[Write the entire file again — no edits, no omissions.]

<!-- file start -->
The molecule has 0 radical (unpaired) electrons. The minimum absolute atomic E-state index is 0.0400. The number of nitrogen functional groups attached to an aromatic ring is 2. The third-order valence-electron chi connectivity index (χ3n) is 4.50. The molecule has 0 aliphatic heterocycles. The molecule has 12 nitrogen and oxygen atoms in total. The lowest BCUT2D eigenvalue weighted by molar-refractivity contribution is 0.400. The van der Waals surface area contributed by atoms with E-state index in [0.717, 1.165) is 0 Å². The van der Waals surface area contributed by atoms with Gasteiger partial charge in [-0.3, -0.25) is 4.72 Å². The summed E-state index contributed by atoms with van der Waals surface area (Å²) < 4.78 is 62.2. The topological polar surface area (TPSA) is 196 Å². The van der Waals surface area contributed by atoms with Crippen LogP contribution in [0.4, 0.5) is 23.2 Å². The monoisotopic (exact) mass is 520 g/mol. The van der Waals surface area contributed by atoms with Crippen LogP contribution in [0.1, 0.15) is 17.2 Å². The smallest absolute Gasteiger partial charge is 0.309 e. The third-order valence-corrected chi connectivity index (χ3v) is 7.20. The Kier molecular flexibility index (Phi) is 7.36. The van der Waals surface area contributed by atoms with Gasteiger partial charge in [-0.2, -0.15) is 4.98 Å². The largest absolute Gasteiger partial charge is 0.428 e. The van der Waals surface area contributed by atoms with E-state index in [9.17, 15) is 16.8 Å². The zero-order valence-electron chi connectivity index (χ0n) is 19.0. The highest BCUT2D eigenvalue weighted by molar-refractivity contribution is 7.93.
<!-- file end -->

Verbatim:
The molecule has 0 radical (unpaired) electrons. The minimum absolute atomic E-state index is 0.0400. The number of nitrogen functional groups attached to an aromatic ring is 2. The third-order valence-electron chi connectivity index (χ3n) is 4.50. The molecule has 0 aliphatic heterocycles. The molecule has 12 nitrogen and oxygen atoms in total. The lowest BCUT2D eigenvalue weighted by molar-refractivity contribution is 0.400. The van der Waals surface area contributed by atoms with E-state index in [0.717, 1.165) is 0 Å². The van der Waals surface area contributed by atoms with Gasteiger partial charge in [-0.3, -0.25) is 4.72 Å². The summed E-state index contributed by atoms with van der Waals surface area (Å²) < 4.78 is 62.2. The topological polar surface area (TPSA) is 196 Å². The van der Waals surface area contributed by atoms with Crippen LogP contribution in [0.4, 0.5) is 23.2 Å². The monoisotopic (exact) mass is 520 g/mol. The van der Waals surface area contributed by atoms with Crippen LogP contribution in [0.1, 0.15) is 17.2 Å². The smallest absolute Gasteiger partial charge is 0.309 e. The third-order valence-corrected chi connectivity index (χ3v) is 7.20. The Kier molecular flexibility index (Phi) is 7.36. The van der Waals surface area contributed by atoms with Gasteiger partial charge in [-0.2, -0.15) is 4.98 Å². The largest absolute Gasteiger partial charge is 0.428 e. The van der Waals surface area contributed by atoms with E-state index in [9.17, 15) is 16.8 Å². The zero-order valence-electron chi connectivity index (χ0n) is 19.0. The highest BCUT2D eigenvalue weighted by molar-refractivity contribution is 7.93.